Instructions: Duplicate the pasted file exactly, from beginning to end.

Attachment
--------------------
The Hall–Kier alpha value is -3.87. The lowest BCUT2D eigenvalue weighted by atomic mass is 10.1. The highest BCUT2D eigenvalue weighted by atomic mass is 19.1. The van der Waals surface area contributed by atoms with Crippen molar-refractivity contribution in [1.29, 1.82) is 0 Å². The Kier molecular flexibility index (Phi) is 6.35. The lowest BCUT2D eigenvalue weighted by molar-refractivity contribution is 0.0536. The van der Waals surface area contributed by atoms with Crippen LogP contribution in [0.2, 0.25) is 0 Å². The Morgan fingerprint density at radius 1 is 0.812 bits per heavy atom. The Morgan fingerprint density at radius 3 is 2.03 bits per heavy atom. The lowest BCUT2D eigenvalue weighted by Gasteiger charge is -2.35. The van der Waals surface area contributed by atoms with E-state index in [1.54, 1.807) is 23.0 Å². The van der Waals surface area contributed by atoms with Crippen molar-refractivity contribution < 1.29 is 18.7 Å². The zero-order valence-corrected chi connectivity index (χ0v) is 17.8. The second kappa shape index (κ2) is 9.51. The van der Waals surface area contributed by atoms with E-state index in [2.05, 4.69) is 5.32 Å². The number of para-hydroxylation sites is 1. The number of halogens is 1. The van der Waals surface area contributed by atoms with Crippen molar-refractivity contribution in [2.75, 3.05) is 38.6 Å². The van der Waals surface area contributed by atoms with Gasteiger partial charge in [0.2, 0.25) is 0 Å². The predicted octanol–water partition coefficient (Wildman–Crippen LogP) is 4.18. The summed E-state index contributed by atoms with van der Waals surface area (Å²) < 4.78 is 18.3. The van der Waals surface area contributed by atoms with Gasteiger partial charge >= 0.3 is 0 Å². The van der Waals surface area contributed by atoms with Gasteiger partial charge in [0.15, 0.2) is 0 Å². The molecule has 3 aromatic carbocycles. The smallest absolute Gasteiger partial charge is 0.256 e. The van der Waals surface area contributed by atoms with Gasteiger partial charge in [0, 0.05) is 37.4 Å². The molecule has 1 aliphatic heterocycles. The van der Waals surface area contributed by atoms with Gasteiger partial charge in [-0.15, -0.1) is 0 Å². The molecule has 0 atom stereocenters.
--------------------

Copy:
The Hall–Kier alpha value is -3.87. The lowest BCUT2D eigenvalue weighted by atomic mass is 10.1. The highest BCUT2D eigenvalue weighted by atomic mass is 19.1. The van der Waals surface area contributed by atoms with Crippen molar-refractivity contribution in [1.29, 1.82) is 0 Å². The Kier molecular flexibility index (Phi) is 6.35. The lowest BCUT2D eigenvalue weighted by molar-refractivity contribution is 0.0536. The van der Waals surface area contributed by atoms with Crippen LogP contribution in [0.2, 0.25) is 0 Å². The Morgan fingerprint density at radius 1 is 0.812 bits per heavy atom. The Morgan fingerprint density at radius 3 is 2.03 bits per heavy atom. The lowest BCUT2D eigenvalue weighted by Gasteiger charge is -2.35. The van der Waals surface area contributed by atoms with E-state index in [1.54, 1.807) is 23.0 Å². The van der Waals surface area contributed by atoms with Crippen molar-refractivity contribution < 1.29 is 18.7 Å². The zero-order valence-corrected chi connectivity index (χ0v) is 17.8. The second kappa shape index (κ2) is 9.51. The van der Waals surface area contributed by atoms with E-state index in [2.05, 4.69) is 5.32 Å². The number of para-hydroxylation sites is 1. The number of halogens is 1. The van der Waals surface area contributed by atoms with Crippen molar-refractivity contribution in [2.75, 3.05) is 38.6 Å². The van der Waals surface area contributed by atoms with Gasteiger partial charge in [0.2, 0.25) is 0 Å². The predicted octanol–water partition coefficient (Wildman–Crippen LogP) is 4.18. The summed E-state index contributed by atoms with van der Waals surface area (Å²) < 4.78 is 18.3. The van der Waals surface area contributed by atoms with Gasteiger partial charge >= 0.3 is 0 Å². The van der Waals surface area contributed by atoms with Gasteiger partial charge in [0.15, 0.2) is 0 Å². The molecule has 3 aromatic carbocycles. The smallest absolute Gasteiger partial charge is 0.256 e. The van der Waals surface area contributed by atoms with Gasteiger partial charge in [0, 0.05) is 37.4 Å². The molecule has 1 aliphatic heterocycles. The van der Waals surface area contributed by atoms with Gasteiger partial charge in [-0.15, -0.1) is 0 Å². The molecule has 0 atom stereocenters.